Log Cabin Quilt

Log cabin quilts are a recurrent favorite. This pattern was popular in late 19th century in America, but originated much earlier. This motif design is more than 4,000 years old. When the Egyptian pharaoh’s tombs were unearthed, small-mummified animals were found wrapped in log cabin blocks covers.

The log cabin quilt classic light and dark pattern consists of squares of 3/8"-wide "logs" of silk sewn on a cotton backing. The design- texture is created by the overlying logs. Using light and dark fabrics attains the overall effect of a log cabin quilt. A rranging the fabrics the right way, gives a mild gradation of color from square to square, a precept quilters know very well.

In America, a log cabin quilt is designed so as to remind one of the logs used for building cabins in the earlier times; the way the logs were tightly connected to each other both horizontally and vertically. The design is still popular and you can see a log cabin quilt at exhibits and homes.

The top of every assembled block is hand stitched to the silken back around every block. Red silk borders are hand quilted with diamond patterns of 16 stitches per inch, including both back and front. There is no batten between the various layers.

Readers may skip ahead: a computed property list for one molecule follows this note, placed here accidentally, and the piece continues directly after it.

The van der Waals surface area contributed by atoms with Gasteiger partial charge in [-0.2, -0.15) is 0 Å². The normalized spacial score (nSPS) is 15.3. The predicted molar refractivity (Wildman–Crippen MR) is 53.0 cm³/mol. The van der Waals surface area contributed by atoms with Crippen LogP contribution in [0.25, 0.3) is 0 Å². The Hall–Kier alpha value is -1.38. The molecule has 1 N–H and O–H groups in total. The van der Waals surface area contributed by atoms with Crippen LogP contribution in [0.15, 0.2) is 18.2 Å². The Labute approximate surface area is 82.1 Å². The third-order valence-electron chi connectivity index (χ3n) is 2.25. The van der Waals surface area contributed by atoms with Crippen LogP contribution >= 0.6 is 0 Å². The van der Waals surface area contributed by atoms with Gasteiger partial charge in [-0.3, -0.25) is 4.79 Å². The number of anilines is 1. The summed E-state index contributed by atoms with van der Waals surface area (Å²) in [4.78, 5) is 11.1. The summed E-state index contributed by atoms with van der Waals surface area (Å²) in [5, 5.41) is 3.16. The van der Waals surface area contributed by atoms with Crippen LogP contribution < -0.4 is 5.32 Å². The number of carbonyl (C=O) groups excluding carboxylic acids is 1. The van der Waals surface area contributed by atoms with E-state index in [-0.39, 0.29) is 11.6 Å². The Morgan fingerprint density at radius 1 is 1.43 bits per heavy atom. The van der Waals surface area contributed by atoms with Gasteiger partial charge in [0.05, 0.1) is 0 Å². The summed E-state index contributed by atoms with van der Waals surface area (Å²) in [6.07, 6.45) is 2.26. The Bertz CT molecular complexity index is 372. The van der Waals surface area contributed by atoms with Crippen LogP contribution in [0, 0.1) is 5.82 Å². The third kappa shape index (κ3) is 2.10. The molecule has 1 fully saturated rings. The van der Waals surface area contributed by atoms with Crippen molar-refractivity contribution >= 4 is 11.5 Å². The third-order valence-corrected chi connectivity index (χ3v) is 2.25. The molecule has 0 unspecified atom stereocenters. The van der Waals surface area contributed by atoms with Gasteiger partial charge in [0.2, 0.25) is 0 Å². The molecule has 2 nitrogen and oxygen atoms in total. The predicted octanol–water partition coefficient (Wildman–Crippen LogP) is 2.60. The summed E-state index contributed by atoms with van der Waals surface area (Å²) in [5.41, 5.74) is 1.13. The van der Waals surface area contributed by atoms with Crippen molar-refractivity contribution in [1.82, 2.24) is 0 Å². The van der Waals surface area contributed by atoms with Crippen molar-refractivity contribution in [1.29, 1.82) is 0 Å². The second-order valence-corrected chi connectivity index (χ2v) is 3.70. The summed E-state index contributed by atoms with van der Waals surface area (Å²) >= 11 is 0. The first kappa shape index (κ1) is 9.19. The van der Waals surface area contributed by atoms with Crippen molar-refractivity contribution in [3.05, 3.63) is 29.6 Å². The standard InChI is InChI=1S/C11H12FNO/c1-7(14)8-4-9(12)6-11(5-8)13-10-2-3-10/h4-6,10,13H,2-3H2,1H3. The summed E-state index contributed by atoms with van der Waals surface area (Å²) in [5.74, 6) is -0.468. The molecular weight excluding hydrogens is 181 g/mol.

The Log Cabin quilt pattern is a favorite because of the versatility and simplicity of the design. Many old quilts had a red colored center square, which symbolized the hearth of the home. Although the quilt has been a favorite for years as it was a wonderful pattern for using fabric leftovers, today quilters plan their log cabin quilts with utmost care and buy fabrics especially for the quilts.

The Illinois State Museum's has are many examples of Log Cabin pattern quilts in their collection.

 Historians have discovered that Log Cabin designs were popular in 1863, when the Union army was gathering money for the Civil War by raffling off quilts. It is said President Abraham Lincoln who grew up in a log cabin might have regarded the pattern as a symbol of loyalty, as head of the Union.

 

A major reason why the Log Cabin quilt pattern is popular is because of the foundation piecing technique, which is relatively easier to attempt.

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